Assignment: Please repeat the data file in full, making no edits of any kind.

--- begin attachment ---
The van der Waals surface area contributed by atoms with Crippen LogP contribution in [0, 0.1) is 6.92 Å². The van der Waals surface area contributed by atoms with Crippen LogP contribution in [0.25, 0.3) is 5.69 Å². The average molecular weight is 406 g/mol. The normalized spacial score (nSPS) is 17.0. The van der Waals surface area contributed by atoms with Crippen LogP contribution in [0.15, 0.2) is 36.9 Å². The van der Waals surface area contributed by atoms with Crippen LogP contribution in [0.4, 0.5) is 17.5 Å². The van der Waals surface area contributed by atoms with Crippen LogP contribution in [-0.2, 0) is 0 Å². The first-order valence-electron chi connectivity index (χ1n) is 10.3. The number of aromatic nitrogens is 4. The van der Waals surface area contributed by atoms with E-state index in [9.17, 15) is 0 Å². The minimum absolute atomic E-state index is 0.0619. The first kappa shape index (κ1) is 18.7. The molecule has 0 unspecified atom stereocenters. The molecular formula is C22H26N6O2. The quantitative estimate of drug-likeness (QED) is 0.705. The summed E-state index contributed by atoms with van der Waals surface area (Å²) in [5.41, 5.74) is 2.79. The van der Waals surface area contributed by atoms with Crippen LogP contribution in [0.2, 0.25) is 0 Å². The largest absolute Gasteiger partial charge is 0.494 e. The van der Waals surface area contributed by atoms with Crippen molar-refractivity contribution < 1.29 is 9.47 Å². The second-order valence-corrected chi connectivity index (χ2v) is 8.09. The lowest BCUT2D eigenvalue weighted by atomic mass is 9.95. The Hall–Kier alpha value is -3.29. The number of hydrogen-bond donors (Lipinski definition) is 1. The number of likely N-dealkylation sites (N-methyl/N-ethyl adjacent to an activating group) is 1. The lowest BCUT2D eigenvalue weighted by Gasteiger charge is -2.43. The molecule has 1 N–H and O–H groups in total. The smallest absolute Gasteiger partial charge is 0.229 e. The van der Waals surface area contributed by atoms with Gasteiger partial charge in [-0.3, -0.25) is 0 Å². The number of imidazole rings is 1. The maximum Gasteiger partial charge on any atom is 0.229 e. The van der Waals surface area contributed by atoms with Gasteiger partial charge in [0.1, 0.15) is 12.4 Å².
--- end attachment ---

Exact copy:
The van der Waals surface area contributed by atoms with Crippen LogP contribution in [0, 0.1) is 6.92 Å². The van der Waals surface area contributed by atoms with Crippen LogP contribution in [0.25, 0.3) is 5.69 Å². The average molecular weight is 406 g/mol. The normalized spacial score (nSPS) is 17.0. The van der Waals surface area contributed by atoms with Crippen LogP contribution in [0.15, 0.2) is 36.9 Å². The van der Waals surface area contributed by atoms with Crippen LogP contribution in [0.4, 0.5) is 17.5 Å². The van der Waals surface area contributed by atoms with Crippen LogP contribution in [-0.2, 0) is 0 Å². The first-order valence-electron chi connectivity index (χ1n) is 10.3. The number of aromatic nitrogens is 4. The van der Waals surface area contributed by atoms with E-state index in [9.17, 15) is 0 Å². The minimum absolute atomic E-state index is 0.0619. The first kappa shape index (κ1) is 18.7. The molecule has 0 unspecified atom stereocenters. The molecular formula is C22H26N6O2. The quantitative estimate of drug-likeness (QED) is 0.705. The summed E-state index contributed by atoms with van der Waals surface area (Å²) in [5.41, 5.74) is 2.79. The van der Waals surface area contributed by atoms with Crippen LogP contribution in [0.2, 0.25) is 0 Å². The largest absolute Gasteiger partial charge is 0.494 e. The van der Waals surface area contributed by atoms with Crippen molar-refractivity contribution < 1.29 is 9.47 Å². The second-order valence-corrected chi connectivity index (χ2v) is 8.09. The lowest BCUT2D eigenvalue weighted by atomic mass is 9.95. The Hall–Kier alpha value is -3.29. The number of hydrogen-bond donors (Lipinski definition) is 1. The number of likely N-dealkylation sites (N-methyl/N-ethyl adjacent to an activating group) is 1. The lowest BCUT2D eigenvalue weighted by Gasteiger charge is -2.43. The molecule has 1 N–H and O–H groups in total. The smallest absolute Gasteiger partial charge is 0.229 e. The van der Waals surface area contributed by atoms with Gasteiger partial charge in [-0.3, -0.25) is 0 Å². The number of imidazole rings is 1. The maximum Gasteiger partial charge on any atom is 0.229 e. The van der Waals surface area contributed by atoms with Gasteiger partial charge in [0.1, 0.15) is 12.4 Å².